The ‘R’ of Terror: The Alphabet Malaysia Fears

Figure 1. The alphabet ‘R’ and its various parts. Illustration from Edward M. Catich, The Origins of the Serif: Brush Writing and Roman Letters (Iowa: The Catfish Press, 1968), 20.

Amid the force and farce of Malaysia’s political culture, a particular Roman alphabet has periodically come to the fore demanding public attention. By a confluence of chances, three disparate subjects, which so happen to share the initial ‘R,’ have become susceptible to ideological abuse. They are the diabolical trio of race, religion, and royalty, collectively known as the 3Rs in Malaysia. Any discussion of the 3Rs seems to have raised a ruckus, leading the ruling government to take a more proactive role in suppressing debates. Administrative departments have even been instructed by the Minister of Communications Fahmi Fadzil to ‘keep track of 3R issues.

While the 3Rs threaten the integrity of Malaysia’s national imaginary, it is its very sustenance. The union of race-religion-royalty is so thoroughly cemented that it shapes the political makeup of the country. The fact that all three keywords are in the English language is perhaps not an accident, but a direct notation of Malaysia’s residual coloniality.

The ideas of race, religion, and royalty, as we understand them today, are heavily premised on perceptions inherited since colonial times. These ideas came into prominence only in the nineteenth century but have continued to impinge on Malaysia’s political and cultural life.

Figure 2. ‘3Rs’ as an untranslatable and supralinguistic marker, appearing on headlines from Utusan Malaysia, New Straits Times, Sin Chew Daily, Malaysiakini, Makkal Osai, and others.

Perhaps, one could read the coincidence conferred by the rhotic initial R as an analogy for our residual coloniality in Malaysia. The English language has kept us in its thrall. In presenting itself as an untranslatable, supralinguistic marker, the 3Rs transcend linguistic boundaries. Local news media of any language, in any script, has failed to guard against the intrusion of the Roman alphabet R (Figure 2). Never has a nation-state been so utterly paralyzed by an alphabet. How has the Roman R evolved as a typographic glyph? What are the genealogical foundations of race, religion, and royalty?

The shapes of the Roman alphabets are a product of an extensive history, many of them originated from a pictorial representation of an object.[1] Centuries of modification eventually result in the abstracting of the initial pictorial index, creating the linear alphabetic system to which we are accustomed today. The same principle applies to the letter R. From the outset, the letter was a left-facing head resembling a reversed, modern-day letter P. The Wadi el-Hol inscriptions, by far the earliest evidence in the alphabetic corpus dated to the end of the Middle Kingdom (c. 1850–1700 BCE), presents a nascent R, which was read as ‘res’ in the Proto-Sinaitic language, meaning ‘head’ (Figure 3).[2] The bowl of the letter is the shape of a rounded head in profile, facing its left and tilting slightly backward while the angular stem outlines its neck.

Figure 3. The rightmost character, representing a head in profile with a back tilt, is the precursor for the Roman alphabet ‘R.’ The Wadi el-Hol inscription, c. 1850–1700 BCE, Egypt. Photo by Bruce Zuckerman, InscriptiFact Digital Image Library, University of Southern California.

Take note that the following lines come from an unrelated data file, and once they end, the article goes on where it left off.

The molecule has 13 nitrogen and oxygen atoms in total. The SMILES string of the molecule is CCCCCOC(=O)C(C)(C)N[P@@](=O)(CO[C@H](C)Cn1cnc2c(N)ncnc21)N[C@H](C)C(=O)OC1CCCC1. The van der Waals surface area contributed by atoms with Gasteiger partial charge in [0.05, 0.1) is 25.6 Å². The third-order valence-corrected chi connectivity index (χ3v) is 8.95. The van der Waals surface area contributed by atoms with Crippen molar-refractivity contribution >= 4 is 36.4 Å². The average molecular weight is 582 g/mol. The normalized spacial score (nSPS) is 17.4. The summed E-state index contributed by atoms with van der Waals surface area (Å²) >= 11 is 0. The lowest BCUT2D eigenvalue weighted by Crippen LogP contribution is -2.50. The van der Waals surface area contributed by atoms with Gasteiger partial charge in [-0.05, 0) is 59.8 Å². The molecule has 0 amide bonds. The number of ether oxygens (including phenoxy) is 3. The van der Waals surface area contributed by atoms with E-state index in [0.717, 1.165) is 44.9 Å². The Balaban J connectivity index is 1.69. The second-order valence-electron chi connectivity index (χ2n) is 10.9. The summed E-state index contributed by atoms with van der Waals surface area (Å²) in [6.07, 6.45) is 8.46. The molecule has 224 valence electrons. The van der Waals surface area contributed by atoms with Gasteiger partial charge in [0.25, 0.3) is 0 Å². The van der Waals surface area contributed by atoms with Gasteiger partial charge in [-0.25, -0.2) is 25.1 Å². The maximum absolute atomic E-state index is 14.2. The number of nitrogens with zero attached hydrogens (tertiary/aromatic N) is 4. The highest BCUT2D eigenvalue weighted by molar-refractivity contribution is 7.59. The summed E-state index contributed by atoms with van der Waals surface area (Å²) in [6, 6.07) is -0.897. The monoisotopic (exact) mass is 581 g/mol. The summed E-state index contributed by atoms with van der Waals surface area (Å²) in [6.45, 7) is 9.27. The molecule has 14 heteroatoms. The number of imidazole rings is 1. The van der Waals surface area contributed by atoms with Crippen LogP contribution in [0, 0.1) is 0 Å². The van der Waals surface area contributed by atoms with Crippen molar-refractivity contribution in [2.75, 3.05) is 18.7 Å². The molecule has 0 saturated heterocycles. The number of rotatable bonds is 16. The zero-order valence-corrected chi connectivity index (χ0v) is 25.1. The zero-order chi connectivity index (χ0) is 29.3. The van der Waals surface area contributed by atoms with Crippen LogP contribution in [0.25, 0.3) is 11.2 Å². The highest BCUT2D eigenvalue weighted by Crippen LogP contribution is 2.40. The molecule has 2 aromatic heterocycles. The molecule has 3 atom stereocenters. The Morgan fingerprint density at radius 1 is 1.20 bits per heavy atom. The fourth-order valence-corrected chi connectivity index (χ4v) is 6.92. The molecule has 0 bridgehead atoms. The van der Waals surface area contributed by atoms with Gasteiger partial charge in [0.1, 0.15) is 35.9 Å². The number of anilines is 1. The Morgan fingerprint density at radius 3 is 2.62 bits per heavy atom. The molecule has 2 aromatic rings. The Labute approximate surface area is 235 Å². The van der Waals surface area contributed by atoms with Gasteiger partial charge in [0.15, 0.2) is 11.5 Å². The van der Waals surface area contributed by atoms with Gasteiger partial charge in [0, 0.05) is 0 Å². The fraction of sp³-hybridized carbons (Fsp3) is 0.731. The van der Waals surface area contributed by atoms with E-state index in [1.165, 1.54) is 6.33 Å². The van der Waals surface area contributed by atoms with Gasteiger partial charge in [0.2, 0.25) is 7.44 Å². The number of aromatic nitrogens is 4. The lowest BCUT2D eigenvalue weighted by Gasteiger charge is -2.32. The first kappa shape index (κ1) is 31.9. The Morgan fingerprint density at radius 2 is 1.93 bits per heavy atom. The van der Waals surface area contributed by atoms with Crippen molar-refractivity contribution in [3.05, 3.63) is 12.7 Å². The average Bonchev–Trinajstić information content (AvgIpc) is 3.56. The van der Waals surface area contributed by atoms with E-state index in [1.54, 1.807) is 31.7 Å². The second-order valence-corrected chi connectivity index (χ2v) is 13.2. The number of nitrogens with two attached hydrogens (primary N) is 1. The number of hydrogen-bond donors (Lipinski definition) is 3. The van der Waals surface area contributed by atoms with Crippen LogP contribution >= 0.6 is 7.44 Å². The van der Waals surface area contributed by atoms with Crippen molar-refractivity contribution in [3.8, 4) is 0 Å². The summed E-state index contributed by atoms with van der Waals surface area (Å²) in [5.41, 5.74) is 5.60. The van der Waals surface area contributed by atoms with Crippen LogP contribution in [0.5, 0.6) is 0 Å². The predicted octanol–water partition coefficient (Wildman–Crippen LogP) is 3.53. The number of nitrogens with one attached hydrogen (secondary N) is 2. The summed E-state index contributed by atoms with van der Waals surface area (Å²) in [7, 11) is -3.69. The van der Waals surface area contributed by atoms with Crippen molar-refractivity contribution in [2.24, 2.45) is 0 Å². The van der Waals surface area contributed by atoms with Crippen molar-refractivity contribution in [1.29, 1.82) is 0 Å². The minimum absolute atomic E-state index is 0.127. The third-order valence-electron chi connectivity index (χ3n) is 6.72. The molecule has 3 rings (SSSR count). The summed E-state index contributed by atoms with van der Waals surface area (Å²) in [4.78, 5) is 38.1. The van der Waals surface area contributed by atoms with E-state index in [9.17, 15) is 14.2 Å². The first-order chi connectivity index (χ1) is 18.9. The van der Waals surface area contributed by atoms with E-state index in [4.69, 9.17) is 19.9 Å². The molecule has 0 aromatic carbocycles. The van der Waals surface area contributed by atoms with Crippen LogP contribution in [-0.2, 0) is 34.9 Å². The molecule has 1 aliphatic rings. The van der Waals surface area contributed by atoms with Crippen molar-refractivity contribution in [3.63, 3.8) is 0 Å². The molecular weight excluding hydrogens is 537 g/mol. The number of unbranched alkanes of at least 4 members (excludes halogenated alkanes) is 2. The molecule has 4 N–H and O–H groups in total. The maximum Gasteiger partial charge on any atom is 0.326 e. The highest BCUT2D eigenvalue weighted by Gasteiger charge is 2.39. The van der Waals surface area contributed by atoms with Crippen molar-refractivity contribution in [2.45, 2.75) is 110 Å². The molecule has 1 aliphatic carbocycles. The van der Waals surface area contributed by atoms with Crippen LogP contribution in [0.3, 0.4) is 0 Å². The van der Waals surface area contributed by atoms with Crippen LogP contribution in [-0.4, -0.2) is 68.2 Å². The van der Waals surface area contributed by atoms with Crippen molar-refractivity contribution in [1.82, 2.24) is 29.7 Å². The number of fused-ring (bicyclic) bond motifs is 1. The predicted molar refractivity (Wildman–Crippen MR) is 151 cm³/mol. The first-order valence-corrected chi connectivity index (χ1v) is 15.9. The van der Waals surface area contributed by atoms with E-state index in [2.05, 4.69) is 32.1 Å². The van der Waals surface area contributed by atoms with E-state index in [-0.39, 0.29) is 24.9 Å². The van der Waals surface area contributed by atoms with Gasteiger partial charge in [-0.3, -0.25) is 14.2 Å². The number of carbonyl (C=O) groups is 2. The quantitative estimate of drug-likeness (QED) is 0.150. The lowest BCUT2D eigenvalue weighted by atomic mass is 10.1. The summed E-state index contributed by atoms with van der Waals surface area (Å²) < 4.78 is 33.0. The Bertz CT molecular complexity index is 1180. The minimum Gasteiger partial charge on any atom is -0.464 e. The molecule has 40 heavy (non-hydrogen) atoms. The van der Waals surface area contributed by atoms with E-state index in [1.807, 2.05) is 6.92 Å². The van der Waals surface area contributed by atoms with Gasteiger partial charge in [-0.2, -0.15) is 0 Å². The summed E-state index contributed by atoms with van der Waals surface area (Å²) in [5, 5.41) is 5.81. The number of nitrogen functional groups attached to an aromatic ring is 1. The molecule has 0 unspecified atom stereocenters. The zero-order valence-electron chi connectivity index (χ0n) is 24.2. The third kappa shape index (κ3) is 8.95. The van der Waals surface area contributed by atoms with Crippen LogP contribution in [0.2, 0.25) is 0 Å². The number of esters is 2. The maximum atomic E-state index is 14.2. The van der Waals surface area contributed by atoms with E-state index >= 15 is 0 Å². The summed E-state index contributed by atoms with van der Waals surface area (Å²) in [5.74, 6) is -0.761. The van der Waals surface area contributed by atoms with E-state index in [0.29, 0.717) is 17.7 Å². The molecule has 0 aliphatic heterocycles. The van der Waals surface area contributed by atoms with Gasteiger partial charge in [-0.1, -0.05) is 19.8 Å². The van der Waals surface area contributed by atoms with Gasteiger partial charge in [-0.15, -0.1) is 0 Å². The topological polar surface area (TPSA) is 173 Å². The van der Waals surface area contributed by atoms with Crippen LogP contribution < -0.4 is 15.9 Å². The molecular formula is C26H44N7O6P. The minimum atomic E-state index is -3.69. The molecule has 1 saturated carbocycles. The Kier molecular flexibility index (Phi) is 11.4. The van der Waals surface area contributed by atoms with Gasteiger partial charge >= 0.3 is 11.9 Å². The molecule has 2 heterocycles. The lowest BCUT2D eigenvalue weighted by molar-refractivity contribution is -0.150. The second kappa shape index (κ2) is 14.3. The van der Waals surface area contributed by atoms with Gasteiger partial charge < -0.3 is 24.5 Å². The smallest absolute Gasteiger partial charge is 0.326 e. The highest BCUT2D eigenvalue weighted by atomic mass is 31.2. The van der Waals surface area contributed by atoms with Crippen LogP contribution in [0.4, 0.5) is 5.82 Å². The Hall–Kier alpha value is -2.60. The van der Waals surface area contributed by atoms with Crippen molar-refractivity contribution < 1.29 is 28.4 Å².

This early alphabetic R is modeled on both Egyptian hieratic and hieroglyphic writings. During the Iron Age (c. 1200–600 BCE), this symbol assumed a more economical form in the Phoenician script, written as ꟼ.

The Phoenician script was highly widespread and would form the base from which many other alphabetic systems developed. Once the Phoenician ꟼ (resh) was adopted into Greek, the bowl became angular. A tail was sometimes added to the Phoenician adoption in Greek letterform, making the alphabet closer to the present-day R. By about 500 BCE, the alphabet was reversed from ꟼ to P as the writing system was read from left to right. It entered into the Roman writing system and its tail-appendage was retained, explicitly differentiating the R from the P (Figure 4).[3]

Figure 4. A simplified representation of the evolution from the Proto-Sinaitic ‘res’ (head) to the modern Roman ‘R.’ The latter is set in Univers Light designed by Adrian Frutiger.

Because the Semitic and Roman scripts borrowed from the Phoenician, the R finds itself in a variety of writing systems. Consider the typographic parallels between the Roman R, the Greek Ρ (rho), the Arabic ﺭ (ra), and the Hebrew ר (resh), where the rounded curve of the head or res is preserved and diversely manifested. While the semantic dimension of the consonant R as ‘head’ is generally abandoned, words such as the Arabic رأس (ras) and the Hebrew רֹאשׁ (rosh) still denote ‘head’ or ‘chief,’ with a rhotic initial marking a common Phoenician ancestry.

The lowercase ‘r’ emerged from the half-uncial script of ancient Rome as a more efficient way of drawing the present-day capital R. To complete the uncial R, one would need to draw a stem on the left and a bowl and tail on the right; for the half-uncial r, the bowl is only half-completed without touching the stem, hence creating a curled vertical tail that would evolve into a terminal (Figure 5). This new development soon became a staple and reached maturity through the widespread popularity of the Carolingian Minuscule by the late eighty and early ninth centuries.[4]

Figure 5. Take note of the transformation from the four-stroke majuscule ‘R’ to a single stroke minuscule ‘r.’ Illustration from Catich, The Origins of the Serif, 143.